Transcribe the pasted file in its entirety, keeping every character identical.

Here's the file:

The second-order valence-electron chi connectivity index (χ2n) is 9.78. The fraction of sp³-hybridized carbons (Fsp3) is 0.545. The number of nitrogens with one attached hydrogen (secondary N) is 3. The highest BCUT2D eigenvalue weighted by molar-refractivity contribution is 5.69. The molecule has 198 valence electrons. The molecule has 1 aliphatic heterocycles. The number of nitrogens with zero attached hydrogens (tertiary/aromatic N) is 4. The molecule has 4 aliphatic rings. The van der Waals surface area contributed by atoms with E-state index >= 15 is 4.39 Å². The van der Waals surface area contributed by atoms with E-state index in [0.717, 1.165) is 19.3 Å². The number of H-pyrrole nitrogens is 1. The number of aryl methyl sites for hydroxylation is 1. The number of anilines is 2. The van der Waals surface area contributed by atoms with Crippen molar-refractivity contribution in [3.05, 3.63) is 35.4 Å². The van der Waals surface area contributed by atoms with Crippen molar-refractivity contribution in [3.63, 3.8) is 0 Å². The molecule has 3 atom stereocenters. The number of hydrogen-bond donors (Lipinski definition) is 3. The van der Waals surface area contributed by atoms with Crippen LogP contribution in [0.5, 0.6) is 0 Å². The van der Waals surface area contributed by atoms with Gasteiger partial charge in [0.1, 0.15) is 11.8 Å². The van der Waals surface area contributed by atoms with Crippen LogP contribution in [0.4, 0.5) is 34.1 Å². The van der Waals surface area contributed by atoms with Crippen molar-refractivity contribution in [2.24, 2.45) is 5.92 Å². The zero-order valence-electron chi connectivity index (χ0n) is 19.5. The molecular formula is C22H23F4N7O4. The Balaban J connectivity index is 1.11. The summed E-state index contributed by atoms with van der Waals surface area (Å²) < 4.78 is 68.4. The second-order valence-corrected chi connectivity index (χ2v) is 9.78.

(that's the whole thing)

The second-order valence-electron chi connectivity index (χ2n) is 9.78. The fraction of sp³-hybridized carbons (Fsp3) is 0.545. The number of nitrogens with one attached hydrogen (secondary N) is 3. The highest BCUT2D eigenvalue weighted by molar-refractivity contribution is 5.69. The molecule has 198 valence electrons. The molecule has 1 aliphatic heterocycles. The number of nitrogens with zero attached hydrogens (tertiary/aromatic N) is 4. The molecule has 4 aliphatic rings. The van der Waals surface area contributed by atoms with E-state index >= 15 is 4.39 Å². The van der Waals surface area contributed by atoms with E-state index in [0.717, 1.165) is 19.3 Å². The number of H-pyrrole nitrogens is 1. The number of aryl methyl sites for hydroxylation is 1. The number of anilines is 2. The van der Waals surface area contributed by atoms with Crippen molar-refractivity contribution in [3.05, 3.63) is 35.4 Å². The van der Waals surface area contributed by atoms with Crippen molar-refractivity contribution in [3.63, 3.8) is 0 Å². The molecule has 3 atom stereocenters. The number of hydrogen-bond donors (Lipinski definition) is 3. The van der Waals surface area contributed by atoms with Crippen LogP contribution in [0.5, 0.6) is 0 Å². The van der Waals surface area contributed by atoms with Gasteiger partial charge in [0.1, 0.15) is 11.8 Å². The van der Waals surface area contributed by atoms with Crippen LogP contribution in [0.4, 0.5) is 34.1 Å². The van der Waals surface area contributed by atoms with Crippen molar-refractivity contribution in [2.24, 2.45) is 5.92 Å². The zero-order valence-electron chi connectivity index (χ0n) is 19.5. The molecular formula is C22H23F4N7O4. The Balaban J connectivity index is 1.11. The summed E-state index contributed by atoms with van der Waals surface area (Å²) < 4.78 is 68.4. The second-order valence-corrected chi connectivity index (χ2v) is 9.78.